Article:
‘Possibly carcinogenic’ also means…agents, mixtures and exposure circumstances for which there is limited evidence of carcinogenicity in humans and less than sufficient evidence of carcinogenicity in experimental animals. It may also be used when there is inadequate evidence of carcinogenicity in humans but there is sufficient evidence of carcinogenicity in experimental animals. In some instances, an agent, mixture or exposure circumstance for which there is inadequate evidence of carcinogenicity in humans but limited evidence of carcinogenicity in experimental animals together with supporting evidence from other relevant data may be placed in this group.

In effect means that the substances are not known (proven) not to be carcinogenic and the ‘jury is out’ in relation to whether they are in fact carcinogenic.


#71

To quote from the Scientific American article linked above:

… “if the product is used according to labeled directions, both people’s health and the environment will not be harmed.”

But some inert ingredients have been found to potentially affect human health. Many amplify the effects of active ingredients by helping them penetrate clothing, protective equipment and cell membranes, or by increasing their toxicity.

Every herbicide I know contains dihydrogen monoxide. Perhaps the problem is not glyphosate, but this common additive.


#72

It could be. It kills thousands each year, mostly from full immersion in the compound.


#73

Very insightful!
A little knowledge is dangerous.

I think you jest and misjudge this magic substance.
For some substances without this magic additive some others are highly toxic and can be fatal. Eg if enough Dihydrogen-monoxide is combined with CH3-CH2-OH it enables this diabolical poison to take on more pleasing and aromatic properties such that moderate human ingestion is tolerable.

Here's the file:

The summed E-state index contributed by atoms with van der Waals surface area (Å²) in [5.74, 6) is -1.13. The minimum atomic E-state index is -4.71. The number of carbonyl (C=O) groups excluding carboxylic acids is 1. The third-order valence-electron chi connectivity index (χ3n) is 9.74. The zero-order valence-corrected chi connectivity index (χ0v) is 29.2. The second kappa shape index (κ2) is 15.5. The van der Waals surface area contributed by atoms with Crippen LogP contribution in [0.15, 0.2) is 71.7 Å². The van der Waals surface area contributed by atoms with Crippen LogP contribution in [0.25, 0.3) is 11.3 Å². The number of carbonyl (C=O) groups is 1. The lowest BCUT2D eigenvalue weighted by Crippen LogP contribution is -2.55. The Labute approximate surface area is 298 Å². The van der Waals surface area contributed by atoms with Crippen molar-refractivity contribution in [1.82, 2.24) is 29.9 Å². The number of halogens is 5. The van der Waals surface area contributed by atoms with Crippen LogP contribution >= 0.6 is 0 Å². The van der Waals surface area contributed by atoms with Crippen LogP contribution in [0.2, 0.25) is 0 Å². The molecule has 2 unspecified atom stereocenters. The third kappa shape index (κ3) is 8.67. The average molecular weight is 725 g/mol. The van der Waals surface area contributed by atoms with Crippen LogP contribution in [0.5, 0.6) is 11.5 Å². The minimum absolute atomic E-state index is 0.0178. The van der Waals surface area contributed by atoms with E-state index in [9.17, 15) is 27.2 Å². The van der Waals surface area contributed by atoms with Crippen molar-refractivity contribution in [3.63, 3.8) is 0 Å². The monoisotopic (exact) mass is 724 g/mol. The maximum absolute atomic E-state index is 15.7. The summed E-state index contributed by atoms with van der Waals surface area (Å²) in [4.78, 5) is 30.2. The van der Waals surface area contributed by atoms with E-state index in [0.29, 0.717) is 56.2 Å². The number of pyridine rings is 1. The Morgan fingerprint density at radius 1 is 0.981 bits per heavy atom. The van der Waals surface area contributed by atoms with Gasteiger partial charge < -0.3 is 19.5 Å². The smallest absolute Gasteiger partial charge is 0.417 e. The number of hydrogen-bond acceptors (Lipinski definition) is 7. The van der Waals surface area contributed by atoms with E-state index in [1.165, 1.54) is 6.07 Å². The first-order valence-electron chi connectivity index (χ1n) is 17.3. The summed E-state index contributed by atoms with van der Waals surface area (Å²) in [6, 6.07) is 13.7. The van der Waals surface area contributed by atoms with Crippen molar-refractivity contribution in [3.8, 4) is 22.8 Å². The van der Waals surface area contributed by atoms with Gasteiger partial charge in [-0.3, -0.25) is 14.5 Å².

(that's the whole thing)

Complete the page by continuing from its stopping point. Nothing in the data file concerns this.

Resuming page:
It may be useful to know some herbicides are designed to be mixed with diesel, while others may come as a dispersable granule. There is no Dihydrogen-monoxide required. Given some hydrocarbon fuels are known carcinogens perhaps this is also another additive to avoid.


#74

One could reasonably assume that Bayer might be starting to regret their takeover of Monsanto.

It looks like Bayer will need more than a few of their aspirins and a good lie down with this headache.


#75

3 posts were split to a new topic: Glyphosate Affect on Bees and Hence Pollination


#77

This could be interesting.


#78

Now the Cancer Council is on the bandwagon again.

There will be a lot of interested persons watching Four Corners tonight.


#79

Oh interesting! Thanks for sharing. Keen to hear what they have to say


#80

I haven’t had time to watch the Four Corners report yet, hopefully later this week. What did they have to say, Nemo?

Also, The Conversation’s timely (and peer-reviewed) article on the evidence for and against glyphosate is an interesting, evidence-based read - what we’ve all been asking for. The comments on it’s Facebook post are quite a good insight for some fact-checking and myth-debunking as well :slight_smile:

Remember to always keep an open mind and accept all of the evidence, not just the part that sounds nice. :slight_smile:


#81

The Four Corners report is about as balanced as possible under the circumstances. Monsanto has done what I’ve come to expect of the private sector; push the boundaries of legality. If they haven’t crossed that line, then their behaviour is undoubtedly criminal in character. That is bound to colour public perception and tends to discredit subsequent industry push-back.

All of the “victims” admitted to being outrageously careless; repeatedly ending up soaked in herbicide mixtures. The US case, had it happened in Australia, would probably have led to conviction of the employer. The poor bloke was evidently given no training; the workplace was far from safe.

The IARC no doubt has good reasons for classifying glyphosate as a probable carcinogen. They put it in the same category as red meat (amongst other things). As with all chemicals, glyphosate should be handled with care. As far as I can remember, it’s always carried warning labels. Of course, the marketing encourages complacency.

I agree with one of the comments above. The real problem is water. It causes breathing difficulties, you know. :wink:


All jokes aside, glyphosate is never used alone. At the very least, it’s usually mixed with surfactant. I’ve used it myself, in a mixture with metsulfuron-methyl, to tackle lantana. Health affects through occupational uses should probably be investigated with that in mind.

For anyone who’s terrified of coming into contact with a carcinogen, I have bad news: